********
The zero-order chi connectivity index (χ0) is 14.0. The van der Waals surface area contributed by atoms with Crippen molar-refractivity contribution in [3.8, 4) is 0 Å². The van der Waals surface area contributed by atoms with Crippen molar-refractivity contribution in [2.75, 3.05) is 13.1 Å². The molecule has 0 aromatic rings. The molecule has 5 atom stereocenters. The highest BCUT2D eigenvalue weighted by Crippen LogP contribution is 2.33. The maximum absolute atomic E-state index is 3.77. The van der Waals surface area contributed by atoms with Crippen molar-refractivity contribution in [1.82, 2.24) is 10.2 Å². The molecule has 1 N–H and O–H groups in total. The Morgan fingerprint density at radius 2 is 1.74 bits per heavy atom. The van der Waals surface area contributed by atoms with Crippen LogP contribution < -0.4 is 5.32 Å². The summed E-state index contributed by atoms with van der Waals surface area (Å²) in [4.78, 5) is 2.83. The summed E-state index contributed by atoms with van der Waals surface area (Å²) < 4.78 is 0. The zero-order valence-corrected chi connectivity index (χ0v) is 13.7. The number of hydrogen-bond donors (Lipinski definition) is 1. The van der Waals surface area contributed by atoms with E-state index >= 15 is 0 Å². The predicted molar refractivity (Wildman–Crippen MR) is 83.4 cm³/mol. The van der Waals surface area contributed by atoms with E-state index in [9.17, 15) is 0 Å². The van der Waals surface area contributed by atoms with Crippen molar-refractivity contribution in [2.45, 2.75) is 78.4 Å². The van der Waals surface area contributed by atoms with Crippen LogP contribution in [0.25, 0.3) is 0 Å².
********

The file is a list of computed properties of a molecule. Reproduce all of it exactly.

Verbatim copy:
The zero-order chi connectivity index (χ0) is 14.0. The van der Waals surface area contributed by atoms with Crippen molar-refractivity contribution in [3.8, 4) is 0 Å². The van der Waals surface area contributed by atoms with Crippen molar-refractivity contribution in [2.75, 3.05) is 13.1 Å². The molecule has 0 aromatic rings. The molecule has 5 atom stereocenters. The highest BCUT2D eigenvalue weighted by Crippen LogP contribution is 2.33. The maximum absolute atomic E-state index is 3.77. The van der Waals surface area contributed by atoms with Crippen molar-refractivity contribution in [1.82, 2.24) is 10.2 Å². The molecule has 1 N–H and O–H groups in total. The Morgan fingerprint density at radius 2 is 1.74 bits per heavy atom. The van der Waals surface area contributed by atoms with Crippen LogP contribution < -0.4 is 5.32 Å². The summed E-state index contributed by atoms with van der Waals surface area (Å²) in [4.78, 5) is 2.83. The summed E-state index contributed by atoms with van der Waals surface area (Å²) < 4.78 is 0. The zero-order valence-corrected chi connectivity index (χ0v) is 13.7. The number of hydrogen-bond donors (Lipinski definition) is 1. The van der Waals surface area contributed by atoms with E-state index >= 15 is 0 Å². The predicted molar refractivity (Wildman–Crippen MR) is 83.4 cm³/mol. The van der Waals surface area contributed by atoms with E-state index in [9.17, 15) is 0 Å². The van der Waals surface area contributed by atoms with Crippen molar-refractivity contribution in [2.45, 2.75) is 78.4 Å². The van der Waals surface area contributed by atoms with Crippen LogP contribution in [0.25, 0.3) is 0 Å².